Dáil debates

Thursday, 21 October 2021

Child and Family Agency (Amendment) Bill 2021: Second Stage (Resumed)


6:15 pm

Photo of Réada CroninRéada Cronin (Kildare North, Sinn Fein) | Oireachtas source

I wish to reinforce what my comrade, Teachta Ó Laoghaire, talked about yesterday when we were discussing this Bill and the importance of the home liaison programme and the school completion programme. The home school liaison officers often save futures and sometimes even save lives. They can be the lifeline not just for a child but for whole families and the younger siblings coming up behind the child. They can iron out even the difficult wrinkles and help the child and the school discover what both need. In certain cases they can provide support to parents who might be struggling through no fault of their own. I know of one such co-ordinator who went on to hold DIY classes and furniture making classes specifically for mothers, building community and resilience where previously those mothers were isolated. In the time of Covid, when many students have fallen behind and others are barely hanging on and have lost out in terms of the education system, these programmes and the support they bring are even more critical than usual.

It is very hard to consider the number of schools that are locked out of the system due to the failure to expand the DEIS system, especially band 2, in recent years. The Minister can therefore imagine how disappointed our party was that this lack was compounded in budget 2022, making no commitment to extend the home school liaison and the school completion programmes to more schools, given their proven capacity to change and enrich young lives. In contrast, in our alternative budget we made provision for 100 additional home school liaison co-ordinators, with €5 million in additional funding for school completion. I know from talking to teachers in north Kildare that there are concerns that students who need extra support to stay within the system and to thrive once they have done so will not be able to get it. Some 4,500 children across the State did not go back to school after the Covid closures last year, so if there were ever a time to ramp up the support for these programmes and to enhance them, that time is now. The future of so many children and young people depend on them.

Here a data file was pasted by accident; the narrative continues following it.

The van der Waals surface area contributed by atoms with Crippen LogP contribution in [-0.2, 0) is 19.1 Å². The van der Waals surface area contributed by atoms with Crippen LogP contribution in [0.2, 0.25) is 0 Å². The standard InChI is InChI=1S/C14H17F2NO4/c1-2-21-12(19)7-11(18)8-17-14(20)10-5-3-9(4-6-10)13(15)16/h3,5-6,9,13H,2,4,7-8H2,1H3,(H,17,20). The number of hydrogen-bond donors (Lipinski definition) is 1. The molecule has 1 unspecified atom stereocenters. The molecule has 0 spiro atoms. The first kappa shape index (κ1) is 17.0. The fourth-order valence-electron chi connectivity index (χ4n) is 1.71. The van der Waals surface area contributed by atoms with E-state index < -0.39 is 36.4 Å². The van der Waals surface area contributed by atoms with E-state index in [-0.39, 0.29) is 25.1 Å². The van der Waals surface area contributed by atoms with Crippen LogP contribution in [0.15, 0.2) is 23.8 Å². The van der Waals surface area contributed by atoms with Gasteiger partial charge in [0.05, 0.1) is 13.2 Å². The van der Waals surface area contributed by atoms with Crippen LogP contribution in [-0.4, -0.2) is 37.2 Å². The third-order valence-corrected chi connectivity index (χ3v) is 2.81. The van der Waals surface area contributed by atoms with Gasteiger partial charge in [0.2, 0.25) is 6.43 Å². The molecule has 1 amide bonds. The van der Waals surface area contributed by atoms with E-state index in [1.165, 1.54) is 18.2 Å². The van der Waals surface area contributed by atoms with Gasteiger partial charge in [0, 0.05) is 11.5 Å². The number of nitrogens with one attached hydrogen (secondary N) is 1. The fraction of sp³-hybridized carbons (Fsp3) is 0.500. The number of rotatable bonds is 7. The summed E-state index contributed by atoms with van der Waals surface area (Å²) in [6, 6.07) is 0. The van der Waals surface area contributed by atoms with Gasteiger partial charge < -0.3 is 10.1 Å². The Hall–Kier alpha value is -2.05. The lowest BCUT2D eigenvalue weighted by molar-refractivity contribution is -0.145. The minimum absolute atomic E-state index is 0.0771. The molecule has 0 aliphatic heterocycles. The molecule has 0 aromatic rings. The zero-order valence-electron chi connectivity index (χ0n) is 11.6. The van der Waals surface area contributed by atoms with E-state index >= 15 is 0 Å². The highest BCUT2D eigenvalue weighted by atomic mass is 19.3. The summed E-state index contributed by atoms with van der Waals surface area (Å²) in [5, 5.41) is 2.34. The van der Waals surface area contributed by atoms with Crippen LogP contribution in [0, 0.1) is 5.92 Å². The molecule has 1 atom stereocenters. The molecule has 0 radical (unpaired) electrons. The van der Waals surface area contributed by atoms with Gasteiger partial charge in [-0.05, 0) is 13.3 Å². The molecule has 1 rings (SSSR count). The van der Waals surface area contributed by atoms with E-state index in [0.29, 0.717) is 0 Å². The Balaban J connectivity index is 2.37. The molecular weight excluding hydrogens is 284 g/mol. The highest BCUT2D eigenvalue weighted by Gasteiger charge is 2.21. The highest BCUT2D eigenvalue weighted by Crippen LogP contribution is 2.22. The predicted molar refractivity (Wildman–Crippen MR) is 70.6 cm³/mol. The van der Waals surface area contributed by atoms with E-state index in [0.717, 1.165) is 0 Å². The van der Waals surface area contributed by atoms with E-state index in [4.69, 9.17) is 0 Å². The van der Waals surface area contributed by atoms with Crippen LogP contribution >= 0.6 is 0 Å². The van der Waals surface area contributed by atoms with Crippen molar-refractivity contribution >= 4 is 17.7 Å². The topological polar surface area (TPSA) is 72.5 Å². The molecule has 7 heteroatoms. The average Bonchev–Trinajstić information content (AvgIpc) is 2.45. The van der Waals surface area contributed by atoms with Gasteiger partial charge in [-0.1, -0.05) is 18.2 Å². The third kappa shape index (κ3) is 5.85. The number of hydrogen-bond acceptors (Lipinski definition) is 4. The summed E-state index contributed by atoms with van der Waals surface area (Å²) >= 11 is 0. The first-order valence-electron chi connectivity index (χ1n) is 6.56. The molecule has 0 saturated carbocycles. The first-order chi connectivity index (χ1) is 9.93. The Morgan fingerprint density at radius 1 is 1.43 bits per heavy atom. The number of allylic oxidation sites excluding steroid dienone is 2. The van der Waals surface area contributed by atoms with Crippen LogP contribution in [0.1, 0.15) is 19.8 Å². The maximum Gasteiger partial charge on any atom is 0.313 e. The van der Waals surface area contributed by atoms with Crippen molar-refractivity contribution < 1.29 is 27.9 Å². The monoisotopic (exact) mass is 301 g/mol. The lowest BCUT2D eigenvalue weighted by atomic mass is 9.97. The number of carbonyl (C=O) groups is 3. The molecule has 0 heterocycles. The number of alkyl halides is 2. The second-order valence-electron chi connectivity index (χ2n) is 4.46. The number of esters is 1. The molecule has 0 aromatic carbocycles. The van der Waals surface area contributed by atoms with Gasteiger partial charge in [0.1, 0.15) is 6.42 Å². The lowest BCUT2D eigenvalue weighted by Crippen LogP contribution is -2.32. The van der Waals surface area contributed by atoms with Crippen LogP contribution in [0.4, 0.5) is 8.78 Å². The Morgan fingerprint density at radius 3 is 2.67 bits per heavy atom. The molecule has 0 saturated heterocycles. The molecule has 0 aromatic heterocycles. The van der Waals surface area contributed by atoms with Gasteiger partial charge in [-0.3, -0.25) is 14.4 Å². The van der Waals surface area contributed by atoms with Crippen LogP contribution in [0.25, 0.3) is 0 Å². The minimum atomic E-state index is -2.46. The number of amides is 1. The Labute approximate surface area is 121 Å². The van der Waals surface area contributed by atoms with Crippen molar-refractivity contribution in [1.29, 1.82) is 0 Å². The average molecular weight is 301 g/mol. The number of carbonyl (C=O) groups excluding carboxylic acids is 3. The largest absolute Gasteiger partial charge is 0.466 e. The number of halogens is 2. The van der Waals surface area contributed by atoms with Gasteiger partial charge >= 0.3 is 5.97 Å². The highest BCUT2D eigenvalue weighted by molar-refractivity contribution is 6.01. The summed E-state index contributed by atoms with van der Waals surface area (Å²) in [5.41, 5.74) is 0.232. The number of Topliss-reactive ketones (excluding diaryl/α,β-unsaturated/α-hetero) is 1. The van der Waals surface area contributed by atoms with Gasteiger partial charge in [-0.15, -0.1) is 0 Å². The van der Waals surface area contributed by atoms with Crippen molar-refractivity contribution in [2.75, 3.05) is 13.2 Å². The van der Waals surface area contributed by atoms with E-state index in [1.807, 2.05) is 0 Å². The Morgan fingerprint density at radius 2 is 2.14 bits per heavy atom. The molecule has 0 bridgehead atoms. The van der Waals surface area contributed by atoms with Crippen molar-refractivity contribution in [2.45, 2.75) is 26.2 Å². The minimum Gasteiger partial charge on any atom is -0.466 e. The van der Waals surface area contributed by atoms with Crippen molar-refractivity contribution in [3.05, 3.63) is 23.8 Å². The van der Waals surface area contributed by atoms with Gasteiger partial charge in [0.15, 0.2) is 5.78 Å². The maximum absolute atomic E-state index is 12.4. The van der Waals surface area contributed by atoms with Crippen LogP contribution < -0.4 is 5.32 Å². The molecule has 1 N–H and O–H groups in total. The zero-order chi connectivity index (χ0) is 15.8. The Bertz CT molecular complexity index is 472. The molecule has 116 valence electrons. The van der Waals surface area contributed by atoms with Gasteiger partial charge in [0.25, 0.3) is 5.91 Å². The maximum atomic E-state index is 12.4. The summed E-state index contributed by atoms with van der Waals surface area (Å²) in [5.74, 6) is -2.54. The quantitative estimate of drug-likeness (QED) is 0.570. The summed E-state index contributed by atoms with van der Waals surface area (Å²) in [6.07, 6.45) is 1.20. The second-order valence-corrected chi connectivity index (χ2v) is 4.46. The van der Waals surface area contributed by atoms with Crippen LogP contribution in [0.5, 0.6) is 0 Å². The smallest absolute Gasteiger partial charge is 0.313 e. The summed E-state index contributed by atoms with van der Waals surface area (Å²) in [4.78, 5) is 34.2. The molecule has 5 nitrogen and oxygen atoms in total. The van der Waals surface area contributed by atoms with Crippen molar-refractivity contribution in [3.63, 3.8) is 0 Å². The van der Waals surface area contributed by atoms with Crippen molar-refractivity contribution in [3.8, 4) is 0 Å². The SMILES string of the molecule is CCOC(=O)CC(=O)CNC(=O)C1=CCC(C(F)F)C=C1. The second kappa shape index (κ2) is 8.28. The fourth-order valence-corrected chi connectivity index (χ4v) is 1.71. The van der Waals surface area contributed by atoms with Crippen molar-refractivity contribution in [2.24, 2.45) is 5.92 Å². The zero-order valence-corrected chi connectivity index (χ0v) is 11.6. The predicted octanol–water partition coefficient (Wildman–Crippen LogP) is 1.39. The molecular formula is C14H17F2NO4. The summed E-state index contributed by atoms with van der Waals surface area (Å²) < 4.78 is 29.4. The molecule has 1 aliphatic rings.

It is clear there is major work to be done to support all students but especially vulnerable students who missed in-class learning during the various lockdowns. I believe technology poverty was exposed during that time as some families had an array of equipment and connectivity to choose from while other children had to take turns to do classwork or submit homework with a parent's mobile phone. When there were home offices in spacious houses with a suite of laptops, iPads and tablets to choose from, things were difficult enough. When families were confined to overcrowded conditions, often with in-laws, aunts and uncles or grandparents, the divide in our education system became more apparent, the experience for children and families in such situations even bleaker. I expect, too, that quite a number of children would have longed for school as a refuge and the dignity and safety in the well-off leafy suburbs.

I agree with my comrade, Teachta Ó Laoghaire, that the Covid learning and support scheme, CLASS, recently announced by the Minister, though welcome, is not enough and does not go far enough. The small number of additional teaching hours involved are unambitious and in no way in keeping with the breadth or depth of the need. Equally, those few teaching hours are in no way sufficient to address the effects, many of which have yet to manifest, on a child or class and will therefore need to be enhanced.


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